• The network of the US Department of Defence is very far away from the rest of the Internet which illustrates the will of the US government to secure the sensitive side of its network;
  • China’s network is almost non-visible, due to the policy of Internet isolation and the few Autonomous Systems that connect the Chinese population to the rest of the world;
  • We seem to discern many zones of influences but at this stage, we cannot say for sure under which auspices each country lies in. However, the notion of influence remains ill-defined and in the next section, we develop a methodology which defines and interprets more rigorously the concept of influence in connectivity.


The notion of influence is difficult to formalise as it covers a wide variety of aspects:

  1. Influence can act on the contents and take the form of an ability to shape the preferences of an Internet user through appeal and attraction to contents aligned with the aim and objectives of a specific country.
  2. Influence can also be understood in terms of power. In his book Peace and War: A Theory of International Relations (Garden City, N.Y., Doubleday, 1966), Raymond Aaron defines power as the ability of a political unit to impose its wills to other units. In this case, it can be defined as the potential capacity of a country to act on the connectivity of another country to the global Internet. This yields into a quantifiable definition of influence as it looks at how dependent one country is to another for its access to the core of the Internet constituted of the Tier 1 ASes.
  3. One can also define influence by measuring the closeness of a national network to another foreign network. With this definition, the influence is evaluated through computing a distance defined within a spatial embedding representing graph nodes’ as a point in a d-dimensional metric space.

While the first two notions are more difficult to characterise, the third option happens to be more tractable. For this purpose, we construct a spectral embedding of the AS-level graph. The intuition behind the spectral embedding is to combine nodes that have a similar neighbourhood into separate groups. In more formal terms we want to find a partition of the graph where the nodes inside a cluster are heavily connected to each other while nodes in different clusters are less connected. We return to the excellent article A Tutorial on Spectral Clustering written by Von Luxemburg for a more detailed introduction to the notion of spectral embedding. Applying the prior methodology results to the following partition of the AS-level graph:

 The above figure gives some interesting insights and patterns:

  1. We see on the right-side graph that the wide majority of the nodes belong to a bright yellow coloured cluster that contains the USA and Western Europe ASes. This show the strong integration of the Internet in these countries that are indistinguishable from each other. While some other countries are observing different neighbourhoods.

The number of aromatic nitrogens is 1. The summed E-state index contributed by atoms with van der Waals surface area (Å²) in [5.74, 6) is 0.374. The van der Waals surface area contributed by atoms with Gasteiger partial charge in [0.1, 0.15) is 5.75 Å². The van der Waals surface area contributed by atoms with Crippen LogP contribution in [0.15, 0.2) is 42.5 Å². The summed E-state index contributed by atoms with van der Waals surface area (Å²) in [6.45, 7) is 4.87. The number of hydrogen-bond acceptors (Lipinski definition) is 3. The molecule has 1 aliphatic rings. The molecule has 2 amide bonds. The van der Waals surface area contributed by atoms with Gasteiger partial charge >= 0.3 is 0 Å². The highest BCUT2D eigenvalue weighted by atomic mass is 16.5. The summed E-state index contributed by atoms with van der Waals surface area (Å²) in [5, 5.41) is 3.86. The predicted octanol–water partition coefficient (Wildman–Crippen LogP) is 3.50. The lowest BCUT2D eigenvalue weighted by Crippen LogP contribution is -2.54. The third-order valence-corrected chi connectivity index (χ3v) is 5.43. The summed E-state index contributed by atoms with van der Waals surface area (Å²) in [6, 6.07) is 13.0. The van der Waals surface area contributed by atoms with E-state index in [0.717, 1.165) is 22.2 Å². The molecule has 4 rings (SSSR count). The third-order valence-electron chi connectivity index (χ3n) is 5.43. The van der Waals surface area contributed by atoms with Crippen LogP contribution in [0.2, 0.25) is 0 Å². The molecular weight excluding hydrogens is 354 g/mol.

2. We observe that Iran and Brazil are two isolated islands of connectivity within the AS-level graph. We have confirmed this tendency in more fine-grained settings in our previous work.
  3. Russia and Ukraine belong to the same cluster. Our approach provides a new understanding of the mutual interactions between those two major actors. We have also followed through a more detailed analysis of the evolution of a part of the Ukrainian BGP landscape towards Europe while conflicted territories (Crimea, Donbass) are drifting toward Russian actors.


This article provides an initial view of the emerging research fields of the geopolitics of the datasphere and of “cyber-cartography”. A major challenge in this new field is the multidisciplinary nature of it, that requires the close interaction between several communities that are not generally working together: geographers, strategists, Internet measurement professionals, network providers etc. A major goal of providing this article to the RIPE community is also to foster the development of such multidisciplinary research between the RIPE and academic communities along with the other stakeholders.


Louis is a RACI fellow and presented this research at MENOG 19 (slides, video).

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About the author


Louis Pétiniaud is a post-doctoral researcher in the geopolitics of Internet infrastructures and routing at GEODE, and teaches geopolitics of cyberspace in the Bachelor of Science program at Ecole Polytechnique. He holds a PhD from the French Institute of Geopolitics (Paris 8 University). His dissertation explored the links between the dynamics of geopolitical and cyberspace fragmentation of Ukraine since 2014 at the level of routing and infrastructures. His research focuses on the cartography, geography and geopolitics of Internet routing infrastructures and their role in dynamics of territoriality, power, and digital sovereignty.